(For similar reasons I try to monitor my exhaustion levels: I do a lot more doom-scrolling social media when I’m tired. I have been doing a lot of scrolling recently. The current state of the world isn’t helping, either.)
The truth is, I actually feel reasonably good about what I have managed to accomplish this semester, I have just also accumulated a not-insignificant number of writing commitments. I am in good shape for most them, provided that I can recover a writing routine soon, but I regret to say that for one of these commitments I have become the sort of academic I told myself I never would be. The order management monitor is blinking a furious red on that one. I think of the pieces I owe in terms of the monitors at McDonalds that track how long it takes to assemble outstanding orders, maybe because I spent several years after college working in the quick-service industry.
However, there is a simple, selfish reason why I want to use the coming weeks to re-establish regular writing habits. There are certain things I need to make sure that I feel balanced. Reading fiction is one, alongside exercising and baking bread. Writing has joined this list. As recently as three years ago, I hemmed and hawed about whether I enjoyed writing, but the answer at this point is clearly yes. Writing is the mental exercise that accompanies my daily physical workouts, so getting these exercises in only intermittently has take a toll on my emotional state.
I did such a poor job of meeting the ones I set last year that I am hesitant to set goals this year. Even by my low standards, it was a poor showing. I want to write a lot of pieces this month, but I also know that I have little sense of what is attainable and a bad habit of working on whatever catches my attention at a given moment. In other words, saying here that I am going to write a certain number of things this month will have little effect on whether or not I write them. As a result, I am trying something different this year.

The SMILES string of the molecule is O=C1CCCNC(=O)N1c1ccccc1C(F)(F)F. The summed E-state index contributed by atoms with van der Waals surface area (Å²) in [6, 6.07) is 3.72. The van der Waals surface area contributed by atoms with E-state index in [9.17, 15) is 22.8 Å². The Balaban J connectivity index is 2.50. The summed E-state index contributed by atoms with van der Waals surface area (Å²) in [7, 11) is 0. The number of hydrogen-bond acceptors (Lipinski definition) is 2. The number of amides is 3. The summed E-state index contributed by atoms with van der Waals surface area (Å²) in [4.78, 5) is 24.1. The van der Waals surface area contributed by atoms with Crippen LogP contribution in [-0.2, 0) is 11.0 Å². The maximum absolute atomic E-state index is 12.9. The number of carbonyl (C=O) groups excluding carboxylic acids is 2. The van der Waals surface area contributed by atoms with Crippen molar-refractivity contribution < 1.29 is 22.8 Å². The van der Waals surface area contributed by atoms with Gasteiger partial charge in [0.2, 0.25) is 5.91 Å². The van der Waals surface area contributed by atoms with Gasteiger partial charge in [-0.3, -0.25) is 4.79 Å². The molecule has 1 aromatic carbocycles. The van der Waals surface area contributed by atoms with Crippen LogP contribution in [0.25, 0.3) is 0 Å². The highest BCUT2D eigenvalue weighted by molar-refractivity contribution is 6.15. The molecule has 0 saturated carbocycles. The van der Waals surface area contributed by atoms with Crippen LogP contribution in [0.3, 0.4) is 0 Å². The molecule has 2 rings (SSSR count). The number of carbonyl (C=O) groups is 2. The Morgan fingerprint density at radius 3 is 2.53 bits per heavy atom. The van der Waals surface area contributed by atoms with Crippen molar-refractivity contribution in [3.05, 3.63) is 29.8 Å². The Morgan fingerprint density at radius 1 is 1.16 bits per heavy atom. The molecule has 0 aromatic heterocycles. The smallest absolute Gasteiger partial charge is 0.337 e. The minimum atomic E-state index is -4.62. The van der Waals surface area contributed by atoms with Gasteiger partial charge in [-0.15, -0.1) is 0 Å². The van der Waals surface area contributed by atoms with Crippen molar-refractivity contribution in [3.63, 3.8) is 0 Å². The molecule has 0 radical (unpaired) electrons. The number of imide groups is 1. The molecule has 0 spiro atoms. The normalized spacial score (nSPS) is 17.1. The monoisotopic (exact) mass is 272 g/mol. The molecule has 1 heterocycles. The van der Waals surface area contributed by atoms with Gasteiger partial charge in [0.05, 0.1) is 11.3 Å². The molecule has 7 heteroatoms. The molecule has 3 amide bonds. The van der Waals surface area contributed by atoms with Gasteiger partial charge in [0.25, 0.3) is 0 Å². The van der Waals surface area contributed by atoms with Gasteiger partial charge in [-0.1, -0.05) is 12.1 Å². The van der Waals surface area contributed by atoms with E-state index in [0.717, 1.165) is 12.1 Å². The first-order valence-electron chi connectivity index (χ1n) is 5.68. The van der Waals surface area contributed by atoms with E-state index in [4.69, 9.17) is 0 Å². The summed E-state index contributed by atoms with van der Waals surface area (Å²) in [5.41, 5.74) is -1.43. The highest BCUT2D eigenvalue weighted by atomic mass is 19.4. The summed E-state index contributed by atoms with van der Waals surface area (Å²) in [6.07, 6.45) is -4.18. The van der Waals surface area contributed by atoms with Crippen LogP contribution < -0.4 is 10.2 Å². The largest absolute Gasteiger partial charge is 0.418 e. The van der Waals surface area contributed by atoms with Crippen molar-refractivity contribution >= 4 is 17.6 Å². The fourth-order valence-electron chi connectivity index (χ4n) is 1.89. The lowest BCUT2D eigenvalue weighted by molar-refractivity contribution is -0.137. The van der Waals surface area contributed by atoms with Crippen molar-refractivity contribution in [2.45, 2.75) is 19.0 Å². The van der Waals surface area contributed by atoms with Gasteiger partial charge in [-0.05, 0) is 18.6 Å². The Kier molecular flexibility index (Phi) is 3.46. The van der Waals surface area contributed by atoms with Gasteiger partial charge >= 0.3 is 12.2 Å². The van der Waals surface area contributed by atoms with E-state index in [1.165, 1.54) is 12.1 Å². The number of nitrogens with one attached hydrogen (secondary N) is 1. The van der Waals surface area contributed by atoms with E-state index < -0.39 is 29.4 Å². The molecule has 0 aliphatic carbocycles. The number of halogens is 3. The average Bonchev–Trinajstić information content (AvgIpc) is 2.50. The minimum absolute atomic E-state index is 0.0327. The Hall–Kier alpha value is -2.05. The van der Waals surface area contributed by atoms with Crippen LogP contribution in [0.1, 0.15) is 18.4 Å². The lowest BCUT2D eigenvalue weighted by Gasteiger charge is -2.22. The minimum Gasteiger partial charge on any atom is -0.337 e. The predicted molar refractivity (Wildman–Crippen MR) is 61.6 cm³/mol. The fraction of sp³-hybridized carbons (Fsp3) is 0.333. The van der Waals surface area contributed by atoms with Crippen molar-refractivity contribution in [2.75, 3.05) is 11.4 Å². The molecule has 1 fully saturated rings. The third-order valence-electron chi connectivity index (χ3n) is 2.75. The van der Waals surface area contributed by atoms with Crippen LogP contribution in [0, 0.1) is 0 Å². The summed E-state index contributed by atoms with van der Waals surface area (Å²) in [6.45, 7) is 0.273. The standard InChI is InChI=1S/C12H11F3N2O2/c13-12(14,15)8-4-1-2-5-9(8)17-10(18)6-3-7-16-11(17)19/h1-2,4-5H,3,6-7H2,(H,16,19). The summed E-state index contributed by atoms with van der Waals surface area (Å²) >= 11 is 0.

My goal this month is to be more attentive to how I am spending my time so that I can use more of it to write. That’s it: a month-long meta-cognitive exercise. The only accountability I am assigning myself is a single post each weekend on writing. These posts might be anything on that topic, but I expect that they will be variations on a theme rather than simple recaps—if only because I would need to explain what I am working on for such a recap to be at all meaningful and I am often hesitant talk about works-in-progress in this space.
To be honest, I don’t know how this experiment will go. Possible outcomes range from tapping into a well of discipline that results in significant progress on academic projects and a flurry of posts here, to only being able to focus writing on more frivolous projects like the paper I shelved a while back uses Britney Spears songs as subheadings, to discovering that I simply can’t muster the energy to write despite my best intentions. The answer will likely change by the day, so the question will be whether I can stay on schedule with modest gains more days than not. Tune in next week to find out!